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Reproductive Surgery for Infertility in Tennessee
Sometimes, the cause of infertility is anatomical. At Tennessee Fertility Institute, the vast majority of our fertility surgeries are minimally invasive and aim to restore reproductive function.
Why Fertility Surgery is Used
While most successful treatments for infertility are assisted reproductive technologies like in vitro fertilization (IVF), at Tennessee Fertility Institute, we recommend reproductive surgery when a patient’s physical anatomy prevents someone from conceiving, whether that’s a benign polyp or excess tissue and scarring.
The Benefits of Reproductive Surgery
Reproductive surgery is ideal for patients whose doctor has identified that there is some structure or bodily function hindering childbirth. Reproductive surgery has several benefits in addition to potentially restoring the patient’s fertility.
- Minimally invasive surgery
- Less painful than traditional open surgery
- Less recovery time; you can go home the same day
- May be able to restore fertility completely
What Exactly is Fertility Surgery?
Fertility surgeries are a type of advanced reproductive medicine and involve procedures where doctors make minimally invasive incisions to correct any anatomical abnormality that can hinder or prevent someone from performing normal reproductive functions.
Most reproductive surgery results in no or very small incisions and can be performed through an endoscope on an outpatient basis. An endoscope involves the use of either a laparoscope (a small telescope inserted into the abdominal wall) or a hysteroscope (a small telescope inserted within the uterine cavity).
Common Types of Reproductive Surgical Procedures
At Tennessee Fertility Institute, we recognize that each surgery is unique to the patient, and we work one-on-one to determine the right treatment. Depending on your condition, one of our reproductive surgeons may recommend the following reproductive surgeries.
This procedure corrects the blockage or scarring of the fallopian tube(s), which can hinder the sperm and egg from reaching one another in order for fertilization to occur. This is often referred to as tubal infertility. A scarred or blocked fallopian tube may occur as a result of a previous pelvic infection, inflammation including endometriosis and previous pelvic surgery.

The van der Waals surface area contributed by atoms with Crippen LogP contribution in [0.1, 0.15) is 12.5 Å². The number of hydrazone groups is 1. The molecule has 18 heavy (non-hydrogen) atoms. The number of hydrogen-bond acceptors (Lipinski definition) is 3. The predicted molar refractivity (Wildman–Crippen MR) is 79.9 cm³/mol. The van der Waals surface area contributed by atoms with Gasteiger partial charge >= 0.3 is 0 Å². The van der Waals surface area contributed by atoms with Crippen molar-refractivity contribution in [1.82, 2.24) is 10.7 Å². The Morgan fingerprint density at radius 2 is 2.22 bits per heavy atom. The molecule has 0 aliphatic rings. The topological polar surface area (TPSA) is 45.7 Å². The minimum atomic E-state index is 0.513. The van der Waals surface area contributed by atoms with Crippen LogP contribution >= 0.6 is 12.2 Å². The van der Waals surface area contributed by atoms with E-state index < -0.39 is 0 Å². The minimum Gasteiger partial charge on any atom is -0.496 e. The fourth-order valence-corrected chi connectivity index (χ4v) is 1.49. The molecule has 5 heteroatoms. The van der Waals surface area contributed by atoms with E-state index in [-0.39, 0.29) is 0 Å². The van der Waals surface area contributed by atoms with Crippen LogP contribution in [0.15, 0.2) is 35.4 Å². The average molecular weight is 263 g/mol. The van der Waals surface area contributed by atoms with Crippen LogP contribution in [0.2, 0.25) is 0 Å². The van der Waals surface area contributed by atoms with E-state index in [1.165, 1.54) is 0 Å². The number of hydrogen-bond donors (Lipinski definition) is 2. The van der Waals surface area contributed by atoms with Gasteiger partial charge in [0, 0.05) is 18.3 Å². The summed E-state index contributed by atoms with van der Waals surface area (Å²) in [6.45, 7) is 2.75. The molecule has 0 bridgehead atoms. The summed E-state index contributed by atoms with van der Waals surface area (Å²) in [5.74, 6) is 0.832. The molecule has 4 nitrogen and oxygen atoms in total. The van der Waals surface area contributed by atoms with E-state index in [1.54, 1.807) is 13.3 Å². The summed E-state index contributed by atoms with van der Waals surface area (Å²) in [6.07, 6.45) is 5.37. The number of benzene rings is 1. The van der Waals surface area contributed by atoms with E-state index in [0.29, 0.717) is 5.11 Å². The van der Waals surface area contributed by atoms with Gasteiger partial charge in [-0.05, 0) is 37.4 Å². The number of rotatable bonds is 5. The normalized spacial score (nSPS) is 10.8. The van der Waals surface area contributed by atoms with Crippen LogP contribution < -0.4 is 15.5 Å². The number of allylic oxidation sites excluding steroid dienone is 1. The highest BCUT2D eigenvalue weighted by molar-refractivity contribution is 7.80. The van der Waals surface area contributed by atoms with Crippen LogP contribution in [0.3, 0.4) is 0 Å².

Uterine Septum Resection
Uterine malformation is the result of abnormal development of the uterus, fallopian tubes, cervix or the vagina during fetal development. These abnormalities can result in symptoms including no menstrual cycles (amenorrhea), infertility, recurrent pregnancy loss and chronic pelvic pain.
The most common type of uterine malformation is a uterine septum, which can easily be resected using a hysteroscope to restore normal pregnancy outcomes.
Approximately 2 to 10% of women are affected by endometriosis, a condition where tissue that normally lines the uterus develops outside the uterine cavity in abnormal locations such as the ovaries, fallopian tubes and abdominal cavity.
Endometriosis is more common in women with infertility and can cause pelvic pain and painful intercourse. Fertility treatments such as hormone therapy coupled with surgery may help relieve pain and restore one’s fertility.
Myomectomy for Fibroids
Uterine fibroids or polyps are very common, with approximately 20 to 80% of women getting fibroids by the time they’re 50. These are typically benign, non-cancerous growths of muscle in the uterus.
Most go unknown, but depending on the size and location, they can cause infertility, recurrent miscarriages, excessive uterine bleeding, pain or severe anemia. Fibroid tumors can be removed either hysteroscopically or laparoscopically to restore normal fertility and menstrual function.
Although these fluid-filled sacs within the ovary are usually benign, non-cancerous and resolve on their own, some ovarian cysts cause infertility and pain and may require surgical removal, most often using the laparoscope.
Heavy or irregular bleeding between periods happens for different reasons including polyps, fibroids or cancer. Polyps are surgically removed in the office via hysteroscopy.
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